He climbs that wearisome, watery trail over which so many of us have sweated and stumbled, crossing the sleep river back and forth until, after counting its repetition upwards of sixty times, I gave up the attempt in despair. Having forced his way up not less than ten miles he comes to the great cataract falling from a height of four or five hundred feet. At last he comes to that miraculous lake and as usual finds that the only way to cross it is to swim or make rafts. Two rafts are made of dead banana tress, one for him and one for his collections and baggage, his guides will swim alongside and behind for propulsion. Of course the unfortunate fellow upsets midway across. This would be expected and would be no great tragedy except that Stutchbury lost all his precious botanical specimens. But he manages to keep his gun and powder dry and so was able to shoot a few ducks.

The guides took some red bole, which is formed by the decomposition of basalt, and kneading it into a plastic state, cut off the head, legs, and pinion portion of the wings, plastered the whole body over with the clay and then placed it in the midst of an ember fire when don, which they by practice seemed to know to a nicety, the ball was soused in water, the clay broken off, and the body of the duck produced entirely divested of feathers and skin, full of gravy, and highly palatable.

They built a leaf shelter and, My bed was formed by two succulent plantain trees, cut down and bruised into machee by large stones. This proved a wet but soft bed, and the principal objection to such a couch was, that when I arose in the morning, it appeared as if I had slept in a tub of indigo, the juice from these plants dying the body of a deep blue colour.

In the morning they climb arduously over the highest mountain but one of Tahiti. (The highest, Orefena, is over 7000 feet) and at noon finally reach the plain at the foot of the mountain. They found traces of a greatly-to-be-feared tribe of Tutiouries. Tutiouri he notes signifies rust of iron, tuti, defecated matter; and ouri iron, persons of a wild or heedless disposition, Anglice, vagabonds.

At last, In the evening we arrived at a very interesting village, distant, as I afterwards found, nearly twenty miles (which would put him about two thirds of the way across the island) from the sea-shore. This village or settlement contained about one hundred and fifty people - I think the healthiest and best looking men I have seen upon the island. They behaved with the greatest kindness, killing a hog and preparing an excellent repast, of which I partook, and at their persuasion remained with them during the night. At dust these natives assembled in a house adjoining, and kept up a heiva or dance until midnight, at which they were very importunate that I should be present, which I declined, rather desiring rest, which however was totally prevented by the myriads of mosquitoes.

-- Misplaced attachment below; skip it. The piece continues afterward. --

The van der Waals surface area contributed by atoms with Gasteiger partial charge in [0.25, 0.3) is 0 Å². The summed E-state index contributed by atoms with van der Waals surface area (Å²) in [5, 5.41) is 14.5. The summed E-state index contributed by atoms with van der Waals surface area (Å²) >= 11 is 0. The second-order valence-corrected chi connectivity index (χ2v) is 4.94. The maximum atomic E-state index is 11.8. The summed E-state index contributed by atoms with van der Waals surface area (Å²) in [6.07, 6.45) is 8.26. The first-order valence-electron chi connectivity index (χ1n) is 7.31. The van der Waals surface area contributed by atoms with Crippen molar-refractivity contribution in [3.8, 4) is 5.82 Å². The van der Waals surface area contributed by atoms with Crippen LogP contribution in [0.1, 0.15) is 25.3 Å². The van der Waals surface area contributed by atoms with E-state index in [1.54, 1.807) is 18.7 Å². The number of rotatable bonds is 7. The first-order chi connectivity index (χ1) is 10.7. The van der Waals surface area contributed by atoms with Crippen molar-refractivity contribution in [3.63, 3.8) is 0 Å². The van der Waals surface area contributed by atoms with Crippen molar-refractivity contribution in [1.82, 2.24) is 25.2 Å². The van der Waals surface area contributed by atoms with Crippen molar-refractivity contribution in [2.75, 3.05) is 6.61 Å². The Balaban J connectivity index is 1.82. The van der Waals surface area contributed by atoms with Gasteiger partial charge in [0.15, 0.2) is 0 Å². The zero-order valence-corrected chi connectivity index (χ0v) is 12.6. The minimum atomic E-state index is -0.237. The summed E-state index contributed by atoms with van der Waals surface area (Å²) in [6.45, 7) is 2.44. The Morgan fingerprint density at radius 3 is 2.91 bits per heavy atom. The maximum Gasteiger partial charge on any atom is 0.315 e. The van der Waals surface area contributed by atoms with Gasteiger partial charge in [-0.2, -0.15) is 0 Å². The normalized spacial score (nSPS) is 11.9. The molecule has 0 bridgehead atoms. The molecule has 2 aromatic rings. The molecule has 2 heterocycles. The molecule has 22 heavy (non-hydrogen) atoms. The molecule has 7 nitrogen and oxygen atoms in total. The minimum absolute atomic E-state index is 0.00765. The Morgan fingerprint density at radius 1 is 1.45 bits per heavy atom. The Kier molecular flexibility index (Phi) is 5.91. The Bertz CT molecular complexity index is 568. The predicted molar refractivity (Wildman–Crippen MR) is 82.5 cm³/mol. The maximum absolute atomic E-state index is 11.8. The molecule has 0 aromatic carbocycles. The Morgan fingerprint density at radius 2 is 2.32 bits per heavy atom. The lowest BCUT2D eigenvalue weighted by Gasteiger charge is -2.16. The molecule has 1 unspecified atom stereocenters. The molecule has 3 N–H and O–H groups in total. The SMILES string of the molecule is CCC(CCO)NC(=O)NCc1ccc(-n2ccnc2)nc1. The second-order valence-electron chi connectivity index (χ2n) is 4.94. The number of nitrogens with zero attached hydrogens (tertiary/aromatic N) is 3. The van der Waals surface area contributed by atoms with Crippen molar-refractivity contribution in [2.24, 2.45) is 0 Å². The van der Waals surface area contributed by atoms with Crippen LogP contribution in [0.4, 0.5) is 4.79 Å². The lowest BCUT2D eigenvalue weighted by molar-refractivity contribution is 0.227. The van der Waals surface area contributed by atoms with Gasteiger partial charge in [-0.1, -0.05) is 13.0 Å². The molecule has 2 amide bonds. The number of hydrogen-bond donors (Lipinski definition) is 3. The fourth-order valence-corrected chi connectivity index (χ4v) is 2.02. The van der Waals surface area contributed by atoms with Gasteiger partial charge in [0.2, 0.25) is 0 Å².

At our parting with these kind people, I was surrounded by a group of the elder and influential men, who, in the most energetic manner, entreated me not to mention their existence to the missionaries, informing me that they no longer continued their idolatrous practices, but that they at the same time had separated themselves from their fellow-men upon the shores, rather than subject themselves to the new code of laws and outwardly follow a persuasion they as yet had felt no conviction in the truth of. It was here that I observed the manners of a people, bearing some resemblance to those described by Wallis, Cook, etc; the women wearing high headdresses, their own luxuriant raven hair plaited and decorated with wreaths of high-scented native living flowers; their skin much fairer, carrying the bloom of health, and altogether forming a most astonishing contrast with those of the low lands - their clothes were their own manufacture; the men warning their graceful tibutas, or poncho, as the Peruvians would call it ( a sort of mantle, made of the bark of the bread-fruit tree, dyed yellow with turmeric, and painted by impressing fern leaves dipped in a red vegetable dye, and scented with the essential oil obtained from sandal wood); their persons clean and comely, with a bold ingenuous outward bearing, totally unlike the sycophantic, hypocritical, and degenerate race of the shores.